I also thank Carter Cornick who as the FBI Special Agent in charge of the investigation showed up at Sheridan Circle amidst the blood and glass and wreckage and stuck with the case until he had collected enough evidence to convict the scoundrels. I admit I was suspicious after the FBI had sent in 70 plus informers into IPS in the years prior to the murders. But Carter told me on the first day: “I’m a criminal investigator and I’m going to solve this case.” And, unlike some of my colleagues who thought I was naïve, I believed him. And thank God I was right. Thanks Carter also for teaching me the limits of ideology. He said “Killers kill. That’s what they do,” when I tried to spin some highly theoretical scenarios to him. Absent is his partner in crime-solving, Bob Scherrer whose insights played a key role in breaking open the case. May he rest in peace! Sometimes I think it’s the only case the Bureau really solved. (It’s a joke Carter). Seriously, when honest officials do their job despite pressure not to do it – I think of Judge Juan Guzman in Chile – it makes them special. Often in government, it’s more comfortable – except for your conscience -- not to do the right thing. We have lots of examples of that.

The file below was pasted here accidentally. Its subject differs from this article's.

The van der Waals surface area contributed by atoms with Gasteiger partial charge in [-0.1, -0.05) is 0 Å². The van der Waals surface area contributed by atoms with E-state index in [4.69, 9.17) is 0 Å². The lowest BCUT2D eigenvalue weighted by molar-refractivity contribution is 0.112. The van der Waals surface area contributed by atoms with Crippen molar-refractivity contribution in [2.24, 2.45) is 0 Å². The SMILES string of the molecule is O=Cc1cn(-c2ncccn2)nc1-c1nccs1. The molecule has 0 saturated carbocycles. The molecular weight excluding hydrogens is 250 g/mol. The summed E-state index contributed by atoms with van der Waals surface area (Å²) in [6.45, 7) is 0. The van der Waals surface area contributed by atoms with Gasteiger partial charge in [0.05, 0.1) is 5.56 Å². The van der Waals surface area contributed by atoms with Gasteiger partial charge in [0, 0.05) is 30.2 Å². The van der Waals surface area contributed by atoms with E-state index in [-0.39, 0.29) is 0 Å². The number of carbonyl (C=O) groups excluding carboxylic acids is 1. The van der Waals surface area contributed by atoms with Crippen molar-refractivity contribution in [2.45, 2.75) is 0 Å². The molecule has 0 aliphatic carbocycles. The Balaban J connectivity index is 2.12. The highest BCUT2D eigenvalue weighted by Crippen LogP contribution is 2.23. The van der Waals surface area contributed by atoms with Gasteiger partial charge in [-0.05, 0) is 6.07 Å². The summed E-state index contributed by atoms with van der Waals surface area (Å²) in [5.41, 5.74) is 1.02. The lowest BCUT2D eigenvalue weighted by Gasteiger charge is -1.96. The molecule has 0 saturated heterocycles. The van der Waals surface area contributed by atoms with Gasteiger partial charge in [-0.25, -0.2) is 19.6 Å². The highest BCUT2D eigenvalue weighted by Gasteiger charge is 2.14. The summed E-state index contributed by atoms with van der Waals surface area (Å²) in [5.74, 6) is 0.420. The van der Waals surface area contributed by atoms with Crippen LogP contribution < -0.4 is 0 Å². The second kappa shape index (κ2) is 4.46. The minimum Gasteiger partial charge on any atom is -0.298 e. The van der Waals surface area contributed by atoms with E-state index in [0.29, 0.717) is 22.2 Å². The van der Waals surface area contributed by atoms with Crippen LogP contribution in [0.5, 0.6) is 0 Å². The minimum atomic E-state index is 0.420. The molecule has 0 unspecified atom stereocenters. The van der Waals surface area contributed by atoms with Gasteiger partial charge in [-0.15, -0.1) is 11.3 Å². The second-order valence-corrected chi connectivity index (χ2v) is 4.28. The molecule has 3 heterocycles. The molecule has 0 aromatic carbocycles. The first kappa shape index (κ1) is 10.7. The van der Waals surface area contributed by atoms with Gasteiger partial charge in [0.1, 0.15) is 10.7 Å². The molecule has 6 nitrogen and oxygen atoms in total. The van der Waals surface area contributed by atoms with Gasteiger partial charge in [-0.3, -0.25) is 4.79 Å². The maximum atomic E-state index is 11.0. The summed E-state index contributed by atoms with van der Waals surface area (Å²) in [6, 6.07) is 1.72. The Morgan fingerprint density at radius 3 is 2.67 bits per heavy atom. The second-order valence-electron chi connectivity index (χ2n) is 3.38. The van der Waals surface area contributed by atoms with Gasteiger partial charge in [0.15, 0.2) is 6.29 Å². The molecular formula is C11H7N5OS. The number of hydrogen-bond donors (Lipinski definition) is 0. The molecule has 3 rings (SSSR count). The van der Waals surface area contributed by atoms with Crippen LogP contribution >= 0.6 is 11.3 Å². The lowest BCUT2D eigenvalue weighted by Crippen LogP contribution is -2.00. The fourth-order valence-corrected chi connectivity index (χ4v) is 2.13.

Also meriting thanks is former Assistant US Attorney Larry Barcella who with Gene Propper vigorously prosecuted the culprits – and wrote in the Washington Post a letter that pushed some honest people in the Administration not to drop the ball of justice. He too merits my thanks.